How to Effectively Achieve Your New Year’s Resolutions + FREE Guide!

As the new year rapidly approaches, we’re suddenly haunted by our looming New Year’s Resolutions. Whereas a month ago we were eager for the first of January so we could start tackling our new goals, now it seems more daunting. Will this be the year that we finally achieve our resolutions or will we give up after the first week like we have done the last five years? Let’s conquer our 2018 resolutions together this year. In this week’s post, I will be telling you the foolproof ways to achieve your New Year’s Resolutions while supplying you with the tools and motivation to get there.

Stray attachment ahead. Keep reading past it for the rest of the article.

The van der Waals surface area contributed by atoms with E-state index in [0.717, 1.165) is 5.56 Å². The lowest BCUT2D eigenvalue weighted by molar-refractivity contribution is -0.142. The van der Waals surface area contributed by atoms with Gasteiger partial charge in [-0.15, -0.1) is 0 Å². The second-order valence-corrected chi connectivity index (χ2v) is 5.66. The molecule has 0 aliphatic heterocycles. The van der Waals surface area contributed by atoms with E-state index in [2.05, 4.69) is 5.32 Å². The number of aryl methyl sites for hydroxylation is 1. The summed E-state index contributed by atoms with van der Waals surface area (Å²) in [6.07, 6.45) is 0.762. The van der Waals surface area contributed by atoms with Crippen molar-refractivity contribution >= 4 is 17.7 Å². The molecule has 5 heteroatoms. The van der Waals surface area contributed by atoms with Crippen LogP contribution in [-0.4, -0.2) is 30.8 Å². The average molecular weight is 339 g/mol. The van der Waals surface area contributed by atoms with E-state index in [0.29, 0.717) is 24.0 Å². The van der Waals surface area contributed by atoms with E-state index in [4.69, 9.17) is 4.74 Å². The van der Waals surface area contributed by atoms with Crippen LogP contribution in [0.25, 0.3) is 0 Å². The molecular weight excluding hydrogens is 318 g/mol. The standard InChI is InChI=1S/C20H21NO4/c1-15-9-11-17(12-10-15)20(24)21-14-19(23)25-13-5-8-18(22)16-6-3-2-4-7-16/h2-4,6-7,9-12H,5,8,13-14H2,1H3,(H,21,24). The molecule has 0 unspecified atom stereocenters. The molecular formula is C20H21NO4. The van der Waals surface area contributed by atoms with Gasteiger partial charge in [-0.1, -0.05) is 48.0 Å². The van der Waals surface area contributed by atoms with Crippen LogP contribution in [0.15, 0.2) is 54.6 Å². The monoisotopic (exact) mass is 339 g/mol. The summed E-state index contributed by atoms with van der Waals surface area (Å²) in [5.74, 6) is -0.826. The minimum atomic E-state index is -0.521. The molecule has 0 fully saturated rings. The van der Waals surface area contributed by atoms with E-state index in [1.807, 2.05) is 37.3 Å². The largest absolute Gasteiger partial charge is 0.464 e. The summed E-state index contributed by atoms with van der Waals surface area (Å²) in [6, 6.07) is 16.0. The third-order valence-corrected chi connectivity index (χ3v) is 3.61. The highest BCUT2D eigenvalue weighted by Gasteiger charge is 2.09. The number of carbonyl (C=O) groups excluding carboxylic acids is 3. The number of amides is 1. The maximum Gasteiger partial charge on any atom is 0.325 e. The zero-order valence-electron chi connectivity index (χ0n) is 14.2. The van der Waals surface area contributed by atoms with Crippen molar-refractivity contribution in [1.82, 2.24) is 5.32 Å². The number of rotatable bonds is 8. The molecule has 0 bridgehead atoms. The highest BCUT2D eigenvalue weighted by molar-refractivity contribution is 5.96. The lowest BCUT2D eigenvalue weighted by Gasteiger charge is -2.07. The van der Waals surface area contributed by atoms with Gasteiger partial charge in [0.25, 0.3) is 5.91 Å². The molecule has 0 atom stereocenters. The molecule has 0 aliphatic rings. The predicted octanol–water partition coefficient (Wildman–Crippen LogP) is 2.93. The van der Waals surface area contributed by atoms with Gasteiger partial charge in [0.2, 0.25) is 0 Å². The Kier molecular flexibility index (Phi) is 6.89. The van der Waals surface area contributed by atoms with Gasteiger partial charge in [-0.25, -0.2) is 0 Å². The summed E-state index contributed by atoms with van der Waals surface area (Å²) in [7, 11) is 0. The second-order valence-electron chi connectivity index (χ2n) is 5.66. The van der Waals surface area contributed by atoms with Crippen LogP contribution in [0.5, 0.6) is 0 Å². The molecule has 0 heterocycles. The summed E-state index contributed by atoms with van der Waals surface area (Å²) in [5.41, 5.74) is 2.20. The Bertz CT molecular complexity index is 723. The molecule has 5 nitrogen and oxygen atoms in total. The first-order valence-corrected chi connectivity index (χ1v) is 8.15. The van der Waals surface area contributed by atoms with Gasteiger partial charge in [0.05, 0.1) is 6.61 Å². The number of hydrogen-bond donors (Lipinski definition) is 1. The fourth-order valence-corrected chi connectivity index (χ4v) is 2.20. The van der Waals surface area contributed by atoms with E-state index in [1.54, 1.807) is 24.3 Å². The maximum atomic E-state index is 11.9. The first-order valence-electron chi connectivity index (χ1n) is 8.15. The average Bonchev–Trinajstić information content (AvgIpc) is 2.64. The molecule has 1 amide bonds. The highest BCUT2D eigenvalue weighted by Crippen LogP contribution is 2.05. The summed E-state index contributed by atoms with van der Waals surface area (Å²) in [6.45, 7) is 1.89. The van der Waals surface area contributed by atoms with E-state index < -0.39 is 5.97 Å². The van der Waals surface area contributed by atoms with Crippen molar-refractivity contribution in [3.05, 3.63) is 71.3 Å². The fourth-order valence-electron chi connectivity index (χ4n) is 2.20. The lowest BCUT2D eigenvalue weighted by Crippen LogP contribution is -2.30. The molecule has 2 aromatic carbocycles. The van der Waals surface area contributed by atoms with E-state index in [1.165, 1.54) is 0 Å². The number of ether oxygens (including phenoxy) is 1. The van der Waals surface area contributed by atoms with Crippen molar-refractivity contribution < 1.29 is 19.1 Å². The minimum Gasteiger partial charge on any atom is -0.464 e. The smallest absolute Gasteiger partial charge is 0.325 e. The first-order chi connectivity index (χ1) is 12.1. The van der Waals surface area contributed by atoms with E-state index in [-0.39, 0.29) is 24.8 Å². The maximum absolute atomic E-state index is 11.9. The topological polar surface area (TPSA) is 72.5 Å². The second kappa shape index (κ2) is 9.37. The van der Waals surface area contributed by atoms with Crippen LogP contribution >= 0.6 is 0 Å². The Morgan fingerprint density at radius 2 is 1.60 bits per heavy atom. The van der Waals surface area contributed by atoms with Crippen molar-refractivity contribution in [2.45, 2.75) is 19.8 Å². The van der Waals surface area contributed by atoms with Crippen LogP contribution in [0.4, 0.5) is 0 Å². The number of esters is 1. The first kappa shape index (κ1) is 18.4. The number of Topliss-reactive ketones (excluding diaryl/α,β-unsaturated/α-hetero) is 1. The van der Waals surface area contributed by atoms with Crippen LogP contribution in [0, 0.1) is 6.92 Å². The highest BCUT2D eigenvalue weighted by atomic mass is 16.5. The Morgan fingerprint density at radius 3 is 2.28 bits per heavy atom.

In this week’s blog, I will be introducing you to the best strategies that will help you effectively achieve your 2018 resolutions. I understand what it’s like to set a goal for yourself and then not be able to achieve it. That’s why, this year, I will be following my own advice for once and working with you to complete our New Year’s Resolutions. It’s going to be challenging but the tips and supplies that I am offering to you today will aid you in your journey to success.

I would like to preface with this: these tips and materials don’t just pertain to New Year’s Resolutions. You can use these resources whenever you’d like, for whatever goal you’d like. I tried to make these as flexible as possible so that they can be used for literally anything, and they’re free for you to use.